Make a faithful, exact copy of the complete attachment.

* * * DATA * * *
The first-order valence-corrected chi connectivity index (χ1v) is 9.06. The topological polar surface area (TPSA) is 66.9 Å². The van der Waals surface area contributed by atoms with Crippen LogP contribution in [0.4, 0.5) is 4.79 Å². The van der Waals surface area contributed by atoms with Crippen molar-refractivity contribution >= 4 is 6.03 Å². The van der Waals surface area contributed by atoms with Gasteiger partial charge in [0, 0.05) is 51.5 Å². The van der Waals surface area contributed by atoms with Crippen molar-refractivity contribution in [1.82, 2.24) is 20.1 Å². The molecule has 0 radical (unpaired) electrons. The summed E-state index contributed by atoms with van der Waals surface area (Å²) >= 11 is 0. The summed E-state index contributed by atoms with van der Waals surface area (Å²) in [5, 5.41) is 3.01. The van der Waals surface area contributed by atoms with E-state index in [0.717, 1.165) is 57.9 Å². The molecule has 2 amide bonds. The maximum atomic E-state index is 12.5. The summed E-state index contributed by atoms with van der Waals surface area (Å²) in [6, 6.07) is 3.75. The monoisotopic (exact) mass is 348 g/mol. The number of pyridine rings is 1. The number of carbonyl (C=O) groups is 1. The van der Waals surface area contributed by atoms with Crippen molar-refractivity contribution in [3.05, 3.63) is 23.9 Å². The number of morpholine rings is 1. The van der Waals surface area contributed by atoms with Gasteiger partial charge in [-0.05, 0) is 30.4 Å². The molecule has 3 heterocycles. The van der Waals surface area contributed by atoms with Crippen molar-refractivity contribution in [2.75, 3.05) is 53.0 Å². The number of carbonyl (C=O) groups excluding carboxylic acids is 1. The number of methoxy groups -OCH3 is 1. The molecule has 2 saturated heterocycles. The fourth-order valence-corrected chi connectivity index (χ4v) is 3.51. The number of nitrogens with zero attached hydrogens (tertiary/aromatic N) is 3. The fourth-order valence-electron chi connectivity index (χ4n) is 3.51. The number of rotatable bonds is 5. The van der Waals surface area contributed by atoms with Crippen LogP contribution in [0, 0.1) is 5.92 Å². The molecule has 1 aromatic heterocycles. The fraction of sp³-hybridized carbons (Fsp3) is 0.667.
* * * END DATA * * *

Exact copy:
The first-order valence-corrected chi connectivity index (χ1v) is 9.06. The topological polar surface area (TPSA) is 66.9 Å². The van der Waals surface area contributed by atoms with Crippen LogP contribution in [0.4, 0.5) is 4.79 Å². The van der Waals surface area contributed by atoms with Crippen molar-refractivity contribution >= 4 is 6.03 Å². The van der Waals surface area contributed by atoms with Gasteiger partial charge in [0, 0.05) is 51.5 Å². The van der Waals surface area contributed by atoms with Crippen molar-refractivity contribution in [1.82, 2.24) is 20.1 Å². The molecule has 0 radical (unpaired) electrons. The summed E-state index contributed by atoms with van der Waals surface area (Å²) >= 11 is 0. The summed E-state index contributed by atoms with van der Waals surface area (Å²) in [5, 5.41) is 3.01. The van der Waals surface area contributed by atoms with E-state index in [0.717, 1.165) is 57.9 Å². The molecule has 2 amide bonds. The maximum atomic E-state index is 12.5. The summed E-state index contributed by atoms with van der Waals surface area (Å²) in [6, 6.07) is 3.75. The monoisotopic (exact) mass is 348 g/mol. The number of pyridine rings is 1. The number of carbonyl (C=O) groups is 1. The van der Waals surface area contributed by atoms with Crippen molar-refractivity contribution in [3.05, 3.63) is 23.9 Å². The number of morpholine rings is 1. The van der Waals surface area contributed by atoms with Gasteiger partial charge in [-0.05, 0) is 30.4 Å². The molecule has 3 heterocycles. The van der Waals surface area contributed by atoms with Crippen molar-refractivity contribution in [2.75, 3.05) is 53.0 Å². The number of carbonyl (C=O) groups excluding carboxylic acids is 1. The number of methoxy groups -OCH3 is 1. The molecule has 2 saturated heterocycles. The fourth-order valence-corrected chi connectivity index (χ4v) is 3.51. The number of nitrogens with zero attached hydrogens (tertiary/aromatic N) is 3. The fourth-order valence-electron chi connectivity index (χ4n) is 3.51. The number of rotatable bonds is 5. The van der Waals surface area contributed by atoms with Crippen LogP contribution in [0, 0.1) is 5.92 Å². The molecule has 1 aromatic heterocycles. The fraction of sp³-hybridized carbons (Fsp3) is 0.667.